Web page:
Executive producer Kevin Murphy and video game developer Nathan Richardson discuss Defiance, debuting Monday, April 15 on Syfy
The new TV series Defiance is a show unlike any other. The Syfy series, which debuts Monday, April 15 with the Pilot episode, also has the unique component of a video game that is directly tied into the story. Executive producer and showrunner Kevin Murphy recently held a conference call with Nathan Richardson, Trion's Vice President of Development who helped create the video game. Kevin Murphy first spoke about how long this innovative series has been in the works for.
"It's been five years in the making. About five years ago, Dave Howe from Syfy and Lars Butler from Trion got together because Syfy had made a large investment in Trion and they were looking for a project to do together. So they looked through the various properties that, you know that Syfy had in development and they settled on this sort of a world. It took five years of development to get the video game up and running, which is not unusual for a video game, as I think many think, you know, can attest. And it took that long to kind of figure out how it would work as a television show. I came on board the project about two years ago and kind of got us over the finish line, in terms of the shared world. And the big idea really was about, 'How do we create a big universe with two distinct portals that would allow you to enter that world?' And by creating a new world it gave you sort of an infinite sort of number of permutations of ways to tell stories and ways to find characters."
Both the series and video game take place in the same world, but each are set in two different geographical locations, with the show set in St. Louis and the game in San Francisco. Nathan Richardson spoke about how this works for both mediums.
"Yes, also part of it of course is that it's happening in two different geographical locations so that instead of the problems that you have with licensed games and licensed shows, is that they're usually restricting each other, so with geographical difference, and also of course selecting the right kind of world and intellectual property that actually fit for both mediums, both parties are actually quite free to tell pretty compelling stories."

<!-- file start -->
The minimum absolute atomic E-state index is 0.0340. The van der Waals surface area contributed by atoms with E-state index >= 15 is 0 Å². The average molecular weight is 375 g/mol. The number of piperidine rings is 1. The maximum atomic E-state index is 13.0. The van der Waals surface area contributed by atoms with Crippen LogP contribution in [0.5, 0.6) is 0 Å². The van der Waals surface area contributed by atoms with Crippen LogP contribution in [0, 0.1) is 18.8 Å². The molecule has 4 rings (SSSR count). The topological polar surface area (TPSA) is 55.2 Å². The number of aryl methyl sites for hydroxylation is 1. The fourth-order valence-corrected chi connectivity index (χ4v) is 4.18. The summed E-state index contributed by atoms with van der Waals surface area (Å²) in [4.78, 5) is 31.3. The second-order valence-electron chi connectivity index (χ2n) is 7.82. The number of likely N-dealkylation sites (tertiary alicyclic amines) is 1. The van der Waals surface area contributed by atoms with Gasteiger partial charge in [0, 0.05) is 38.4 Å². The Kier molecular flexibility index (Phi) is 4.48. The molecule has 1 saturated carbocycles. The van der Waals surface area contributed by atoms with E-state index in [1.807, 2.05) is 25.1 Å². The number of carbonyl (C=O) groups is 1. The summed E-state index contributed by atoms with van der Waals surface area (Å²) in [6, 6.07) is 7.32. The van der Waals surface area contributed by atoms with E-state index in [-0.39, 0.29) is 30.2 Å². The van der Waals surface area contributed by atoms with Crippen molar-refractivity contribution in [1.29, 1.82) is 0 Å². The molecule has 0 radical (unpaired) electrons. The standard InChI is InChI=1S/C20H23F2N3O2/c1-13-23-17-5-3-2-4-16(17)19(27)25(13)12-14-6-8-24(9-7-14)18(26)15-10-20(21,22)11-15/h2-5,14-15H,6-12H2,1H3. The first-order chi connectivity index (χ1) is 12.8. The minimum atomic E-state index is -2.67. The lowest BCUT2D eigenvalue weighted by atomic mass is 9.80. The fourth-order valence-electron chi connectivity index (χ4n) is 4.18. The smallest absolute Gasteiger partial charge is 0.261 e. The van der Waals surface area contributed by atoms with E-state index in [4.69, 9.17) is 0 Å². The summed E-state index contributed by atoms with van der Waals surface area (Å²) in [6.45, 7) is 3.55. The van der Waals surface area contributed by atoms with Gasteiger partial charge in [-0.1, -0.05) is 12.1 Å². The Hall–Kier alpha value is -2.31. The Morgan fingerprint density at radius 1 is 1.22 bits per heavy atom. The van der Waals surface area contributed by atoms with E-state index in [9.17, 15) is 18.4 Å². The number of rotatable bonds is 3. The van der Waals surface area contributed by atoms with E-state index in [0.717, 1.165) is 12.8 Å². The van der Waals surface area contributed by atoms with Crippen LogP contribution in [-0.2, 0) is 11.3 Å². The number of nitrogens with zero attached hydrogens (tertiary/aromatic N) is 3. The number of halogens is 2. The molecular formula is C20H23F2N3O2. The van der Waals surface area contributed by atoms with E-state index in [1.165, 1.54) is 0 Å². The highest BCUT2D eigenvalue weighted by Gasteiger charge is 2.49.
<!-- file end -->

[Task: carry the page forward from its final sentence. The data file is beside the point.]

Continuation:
Kevin Murphy also spoke about splitting up the material, in regards to what would best be suited for the show and what would work for the game.
"Well one of the things that we learned early on, that we needed, was a way to keep the mythology of the game and the mythology of the television show up to-date and current because we were having real trouble communicating. Because at Trion they would do a big beautiful bible of everything that was going on in the game, and we would use that as a reference. And we would pull something out and - like some creature or some political figure - and they'd turn out say, 'Oh sorry, that's not it anymore, we took that out.' And they would have the same frustration with us. So we created the position of a mythology coordinator who serves as kind of an editor between what goes into the game and what goes into the television show and helps define connections. And make sure that there's nothing we do in the show that contradicts the reality of the game to make sure that when we do an episode with Hell Bugs in the television show, that we're being accurate as to the biology and what they look like and how they breed and what the various subclasses of Hell Bug are."